The meaning behind the places we call home
Learning about a place’s history deepens our connection
A book can transport you to anywhere in the world, but reading about the place you call home offers a certain kind of enlightenment. It can challenge your perspective on things you thought you knew in a way that feels so personal.
Our annual local reading list features one book in particular, “The Painted Forest” by Krista Eastman, that had me examining my sense of place from every angle.
In her book of essays, the Madison resident explores the meaning we give to where we’re “from” and where we call home. She describes the beauty of the Driftless region, Sauk County and Wisconsin Dells, offering stories that explain and dissect her own connections with these lands.
It made me consider the places I’ve put on my own map. I perked up with recognition and pride at Eastman’s mention of the Wisconsin River — I’ve attached my own meaning and history to that beautiful waterway.
I’ve swum in its brown water, dug my toes into its sandbars and received my first kiss on the flat sandstone rocks along its bank. I’ve intertwined my story with a place I know, but don’t really know.
The earth beneath our feet is inextricably tied to our way of life and the meaning we give it. Learning about a place’s history and the people who stood here before us deepens our connection to where we plant our roots.
The backdrop of Madison looks different for everyone. But in this magazine, we try to build a sense of community and belonging in every story we write, often characterizing Madison as our place and our city.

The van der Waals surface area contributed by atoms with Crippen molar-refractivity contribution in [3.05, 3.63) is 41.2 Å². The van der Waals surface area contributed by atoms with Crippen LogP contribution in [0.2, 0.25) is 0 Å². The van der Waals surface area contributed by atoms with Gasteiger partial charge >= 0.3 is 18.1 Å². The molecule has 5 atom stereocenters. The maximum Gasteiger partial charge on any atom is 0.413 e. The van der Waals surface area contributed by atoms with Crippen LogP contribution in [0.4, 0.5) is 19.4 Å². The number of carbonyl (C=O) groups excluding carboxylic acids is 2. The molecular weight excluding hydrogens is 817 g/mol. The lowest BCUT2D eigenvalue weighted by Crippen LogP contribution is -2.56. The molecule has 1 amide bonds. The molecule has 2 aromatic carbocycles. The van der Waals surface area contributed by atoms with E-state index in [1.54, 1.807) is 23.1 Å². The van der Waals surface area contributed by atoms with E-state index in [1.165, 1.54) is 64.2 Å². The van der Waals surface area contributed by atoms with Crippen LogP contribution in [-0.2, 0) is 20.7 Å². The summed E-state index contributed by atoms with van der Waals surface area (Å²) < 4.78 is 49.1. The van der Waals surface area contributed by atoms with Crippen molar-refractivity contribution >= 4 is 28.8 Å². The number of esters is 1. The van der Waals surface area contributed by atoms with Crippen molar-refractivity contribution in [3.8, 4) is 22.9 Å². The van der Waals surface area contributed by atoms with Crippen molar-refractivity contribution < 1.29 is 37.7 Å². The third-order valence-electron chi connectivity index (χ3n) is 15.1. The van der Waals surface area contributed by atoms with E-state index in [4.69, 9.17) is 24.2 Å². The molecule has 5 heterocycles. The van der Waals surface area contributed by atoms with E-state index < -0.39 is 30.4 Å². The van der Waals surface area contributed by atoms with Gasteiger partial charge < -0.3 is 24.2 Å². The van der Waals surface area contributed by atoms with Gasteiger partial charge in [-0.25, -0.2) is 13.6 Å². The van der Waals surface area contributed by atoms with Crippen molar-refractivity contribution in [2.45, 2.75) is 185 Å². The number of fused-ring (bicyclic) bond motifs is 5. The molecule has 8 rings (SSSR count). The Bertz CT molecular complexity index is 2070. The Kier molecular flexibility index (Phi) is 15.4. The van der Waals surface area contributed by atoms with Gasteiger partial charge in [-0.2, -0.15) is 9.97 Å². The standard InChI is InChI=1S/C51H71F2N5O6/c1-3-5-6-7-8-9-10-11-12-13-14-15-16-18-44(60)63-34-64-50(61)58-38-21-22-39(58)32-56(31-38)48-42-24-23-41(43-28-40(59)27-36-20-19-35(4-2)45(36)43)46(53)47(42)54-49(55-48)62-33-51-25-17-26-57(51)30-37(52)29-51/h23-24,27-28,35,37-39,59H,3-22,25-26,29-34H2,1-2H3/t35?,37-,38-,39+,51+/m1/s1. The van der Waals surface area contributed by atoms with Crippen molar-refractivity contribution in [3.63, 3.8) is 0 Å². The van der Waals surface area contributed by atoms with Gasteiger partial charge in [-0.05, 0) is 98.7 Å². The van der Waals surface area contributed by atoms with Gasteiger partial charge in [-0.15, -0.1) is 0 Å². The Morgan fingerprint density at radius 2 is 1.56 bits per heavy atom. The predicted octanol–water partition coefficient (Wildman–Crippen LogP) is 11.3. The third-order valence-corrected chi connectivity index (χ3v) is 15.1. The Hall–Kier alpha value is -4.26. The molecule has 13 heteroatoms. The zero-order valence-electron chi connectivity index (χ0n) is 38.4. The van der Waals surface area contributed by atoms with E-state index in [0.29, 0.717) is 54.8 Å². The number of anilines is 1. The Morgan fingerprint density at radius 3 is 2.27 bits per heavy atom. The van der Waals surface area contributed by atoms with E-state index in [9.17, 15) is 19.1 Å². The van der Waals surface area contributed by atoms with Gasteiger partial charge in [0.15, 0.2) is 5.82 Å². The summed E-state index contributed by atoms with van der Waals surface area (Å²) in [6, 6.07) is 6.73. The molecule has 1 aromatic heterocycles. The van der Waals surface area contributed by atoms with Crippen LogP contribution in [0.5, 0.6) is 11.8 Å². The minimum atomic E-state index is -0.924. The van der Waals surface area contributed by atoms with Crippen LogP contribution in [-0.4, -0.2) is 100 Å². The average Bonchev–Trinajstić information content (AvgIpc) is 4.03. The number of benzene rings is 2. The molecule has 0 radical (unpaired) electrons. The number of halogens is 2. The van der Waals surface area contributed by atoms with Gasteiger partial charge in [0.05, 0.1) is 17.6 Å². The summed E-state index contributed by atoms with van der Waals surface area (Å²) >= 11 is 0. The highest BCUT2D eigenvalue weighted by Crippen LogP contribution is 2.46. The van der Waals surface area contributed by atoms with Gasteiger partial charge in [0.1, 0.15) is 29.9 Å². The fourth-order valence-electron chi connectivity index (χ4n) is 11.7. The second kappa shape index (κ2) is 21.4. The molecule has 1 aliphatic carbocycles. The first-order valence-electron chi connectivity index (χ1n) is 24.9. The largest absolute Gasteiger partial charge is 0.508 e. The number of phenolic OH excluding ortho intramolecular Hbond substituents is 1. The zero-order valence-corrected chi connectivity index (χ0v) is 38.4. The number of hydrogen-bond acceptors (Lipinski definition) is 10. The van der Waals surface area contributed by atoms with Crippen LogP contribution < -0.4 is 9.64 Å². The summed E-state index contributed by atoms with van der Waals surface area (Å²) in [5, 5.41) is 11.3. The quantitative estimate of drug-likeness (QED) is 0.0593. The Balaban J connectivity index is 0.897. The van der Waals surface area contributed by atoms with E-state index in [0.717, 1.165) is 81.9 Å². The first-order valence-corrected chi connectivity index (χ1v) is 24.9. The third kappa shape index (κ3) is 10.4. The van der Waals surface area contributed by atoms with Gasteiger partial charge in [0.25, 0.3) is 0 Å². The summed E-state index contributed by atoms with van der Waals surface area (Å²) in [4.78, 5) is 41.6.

In this month’s cover story featuring historical artifacts, we don’t attempt to plot the city’s definitive timeline or tell our story (as if there was just one to tell). Instead you’ll find a selection of objects, photos and documents that are just a few threads in the large tapestry of Madison’s story. I think Christian Overland, the Ruth and Hartley Barker Director and CEO at the Wisconsin Historical Society, gets to the heart of it when he says we all have to feel connected to these pieces of our past. “So you come at it from the point of view, ‘What does it mean for me?’ ” he says.
From archivists at the state historical society to families passing stories down from generation to generation, we’re all in the process of creating and keeping sacred our legacies and footprints — forever working to document this beautiful life we share together, here, in this place.
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